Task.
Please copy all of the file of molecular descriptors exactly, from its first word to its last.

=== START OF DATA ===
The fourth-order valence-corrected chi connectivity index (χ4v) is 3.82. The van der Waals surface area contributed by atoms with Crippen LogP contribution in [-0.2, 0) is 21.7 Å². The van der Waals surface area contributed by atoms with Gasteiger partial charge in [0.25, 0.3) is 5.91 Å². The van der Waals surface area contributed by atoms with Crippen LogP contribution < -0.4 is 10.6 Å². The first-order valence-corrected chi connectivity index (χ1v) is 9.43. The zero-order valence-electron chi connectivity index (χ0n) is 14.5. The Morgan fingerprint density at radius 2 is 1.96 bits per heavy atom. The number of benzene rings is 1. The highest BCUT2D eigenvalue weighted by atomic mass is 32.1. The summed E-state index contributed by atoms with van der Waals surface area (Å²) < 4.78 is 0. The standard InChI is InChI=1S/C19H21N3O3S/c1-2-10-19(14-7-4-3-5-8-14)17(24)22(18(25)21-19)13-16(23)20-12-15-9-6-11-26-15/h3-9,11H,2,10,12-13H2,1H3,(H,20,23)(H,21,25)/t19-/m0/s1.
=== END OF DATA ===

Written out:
The fourth-order valence-corrected chi connectivity index (χ4v) is 3.82. The van der Waals surface area contributed by atoms with Crippen LogP contribution in [-0.2, 0) is 21.7 Å². The van der Waals surface area contributed by atoms with Gasteiger partial charge in [0.25, 0.3) is 5.91 Å². The van der Waals surface area contributed by atoms with Crippen LogP contribution < -0.4 is 10.6 Å². The first-order valence-corrected chi connectivity index (χ1v) is 9.43. The zero-order valence-electron chi connectivity index (χ0n) is 14.5. The Morgan fingerprint density at radius 2 is 1.96 bits per heavy atom. The number of benzene rings is 1. The highest BCUT2D eigenvalue weighted by atomic mass is 32.1. The summed E-state index contributed by atoms with van der Waals surface area (Å²) < 4.78 is 0. The standard InChI is InChI=1S/C19H21N3O3S/c1-2-10-19(14-7-4-3-5-8-14)17(24)22(18(25)21-19)13-16(23)20-12-15-9-6-11-26-15/h3-9,11H,2,10,12-13H2,1H3,(H,20,23)(H,21,25)/t19-/m0/s1.